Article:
I appreciate his feedback, if not the loud and angry manner he often delivers it.

But once I reached the lobby, I didn't see him. Or anyone.

And turning back toward the newsroom, I saw none of my coworkers at their desks. Instead, I saw blood-covered carnage of faceless bodies on the floor.

I sat straight up in bed, unable to shake it.

I'm certain many others have been haunted by similar dreams, and not just journalists in the past week. With the frequency of shootings, it seems only a matter of time till such violence strikes all aspects of our society.

But what concerns me most in the wake of five journalists shot dead in the workplace is the anger that apparently drove the man to commit such a heinous act. The man reportedly had a history with the newspaper, having lost a defamation lawsuit against it.

So many of the mass shootings that have shaken communities all across the country have reportedly been done by deranged individuals. And while it's easy to classify anyone capable of committing such an act as being deranged, it seems anger was a driving force behind the shooter in Annapolis.

And it's anger, the level of which we're seeing in our society right now, that has me up at night.

WHO WILL LEAD THE WAY?

Today, we celebrate our nation at a time when we seem so divided, so angry.

Americans all across the country are making their voices heard, outraged over what they're seeing out of Washington D.C., where we're reminded elections have consequences and November 2016 led to the stark change in course on many issues President Trump promised, if elected — including one change so stark that the country's outrage led him to change course in his own policy of separating families that cross the border illegally.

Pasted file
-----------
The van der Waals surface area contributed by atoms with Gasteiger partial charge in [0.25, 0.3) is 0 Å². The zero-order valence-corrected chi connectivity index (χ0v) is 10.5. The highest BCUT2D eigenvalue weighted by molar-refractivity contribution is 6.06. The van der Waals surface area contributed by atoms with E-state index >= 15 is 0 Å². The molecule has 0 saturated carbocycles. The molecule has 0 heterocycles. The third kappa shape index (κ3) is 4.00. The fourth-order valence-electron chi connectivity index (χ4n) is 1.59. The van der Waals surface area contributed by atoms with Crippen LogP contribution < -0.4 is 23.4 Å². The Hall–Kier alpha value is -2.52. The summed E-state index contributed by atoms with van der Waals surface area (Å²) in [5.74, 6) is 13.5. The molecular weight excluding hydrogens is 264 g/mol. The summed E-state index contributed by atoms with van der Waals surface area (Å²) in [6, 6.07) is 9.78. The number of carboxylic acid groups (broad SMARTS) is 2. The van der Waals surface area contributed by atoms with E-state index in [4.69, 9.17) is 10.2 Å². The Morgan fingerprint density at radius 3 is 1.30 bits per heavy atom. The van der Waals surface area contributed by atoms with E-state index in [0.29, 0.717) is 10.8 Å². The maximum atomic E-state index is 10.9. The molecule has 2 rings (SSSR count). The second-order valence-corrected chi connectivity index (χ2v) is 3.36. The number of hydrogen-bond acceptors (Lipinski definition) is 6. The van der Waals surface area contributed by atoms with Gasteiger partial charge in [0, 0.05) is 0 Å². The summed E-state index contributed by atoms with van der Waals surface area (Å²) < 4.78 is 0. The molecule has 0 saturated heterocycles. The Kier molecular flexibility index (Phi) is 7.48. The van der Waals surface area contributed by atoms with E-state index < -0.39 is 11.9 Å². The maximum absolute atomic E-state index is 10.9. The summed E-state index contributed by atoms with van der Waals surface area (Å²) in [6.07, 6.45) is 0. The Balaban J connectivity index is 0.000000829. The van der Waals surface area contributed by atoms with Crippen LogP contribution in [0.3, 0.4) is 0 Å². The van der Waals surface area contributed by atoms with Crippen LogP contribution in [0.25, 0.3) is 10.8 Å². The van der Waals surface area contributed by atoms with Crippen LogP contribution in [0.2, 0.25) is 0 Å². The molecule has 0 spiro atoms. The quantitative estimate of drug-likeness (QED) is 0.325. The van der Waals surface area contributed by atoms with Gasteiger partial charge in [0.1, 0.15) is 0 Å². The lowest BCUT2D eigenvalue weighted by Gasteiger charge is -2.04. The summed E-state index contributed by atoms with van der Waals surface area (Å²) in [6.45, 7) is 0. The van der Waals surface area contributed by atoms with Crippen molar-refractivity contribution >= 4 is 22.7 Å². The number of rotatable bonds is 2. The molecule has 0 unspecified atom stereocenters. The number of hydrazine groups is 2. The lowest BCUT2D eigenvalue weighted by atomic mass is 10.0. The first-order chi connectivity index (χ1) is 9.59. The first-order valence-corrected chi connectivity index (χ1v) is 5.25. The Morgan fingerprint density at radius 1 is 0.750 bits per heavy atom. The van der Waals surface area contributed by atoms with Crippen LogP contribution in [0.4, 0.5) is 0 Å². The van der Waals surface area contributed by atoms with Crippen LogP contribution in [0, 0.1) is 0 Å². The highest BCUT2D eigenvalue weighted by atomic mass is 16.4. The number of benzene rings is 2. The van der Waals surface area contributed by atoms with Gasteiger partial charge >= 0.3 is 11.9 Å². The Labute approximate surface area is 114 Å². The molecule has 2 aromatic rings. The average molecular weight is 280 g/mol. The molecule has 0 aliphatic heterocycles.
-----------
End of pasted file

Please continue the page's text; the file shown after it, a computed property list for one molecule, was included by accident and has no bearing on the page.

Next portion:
Voicing your opinion is participating in our democracy.

Vilifying those who disagree — you know, your fellow Americans — does more damage than good.

It pains me to see friends or family take such hard-line stances — and far too often only echoing party lines — that their "conversations" devolve into name-calling or casting judgment of someone's morality based upon what they post in social media. My own loved ones often post memes or jokes based on their political perspective, of which I often disagree. But it's absurd to think that could make me love them any less, or somehow make me better than them just because we're not on the same page politically.

Some of the darkest days in our nation's history were due to some people seeing themselves as superior to others. During a recent trip to D.C., I couldn't help but be moved by the monuments, those to soldiers who made the ultimate sacrifice and those to our leaders who made our country move forward.

The words of Jefferson, Lincoln and King, inscribed on their monuments, spoke to me.

"We hold these Truths to be self-evident, that all Men are created equal, that they are endowed by their Creator with certain unalienable Rights, that among these are Life, Liberty, and the Pursuit of Happiness …"

"It is for us the living rather to be dedicated here to the unfinished work which they who fought here have thus far so nobly advanced."

"The ultimate measure of a man is not where he stands in moments of comfort and convenience, but where he stands at times of challenge and controversy."

Reading those words, and seeing such a crisis in leadership with the pessimism and pettiness of our two parties, I wonder where these high-minded leaders are today, those capable of appealing to our best intentions and pulling us together in compromise to move our people forward in our continued struggle toward a more perfect Union.

Contact Editor Brian Hamilton at bhamilton@theunion.com or 530-477-4249.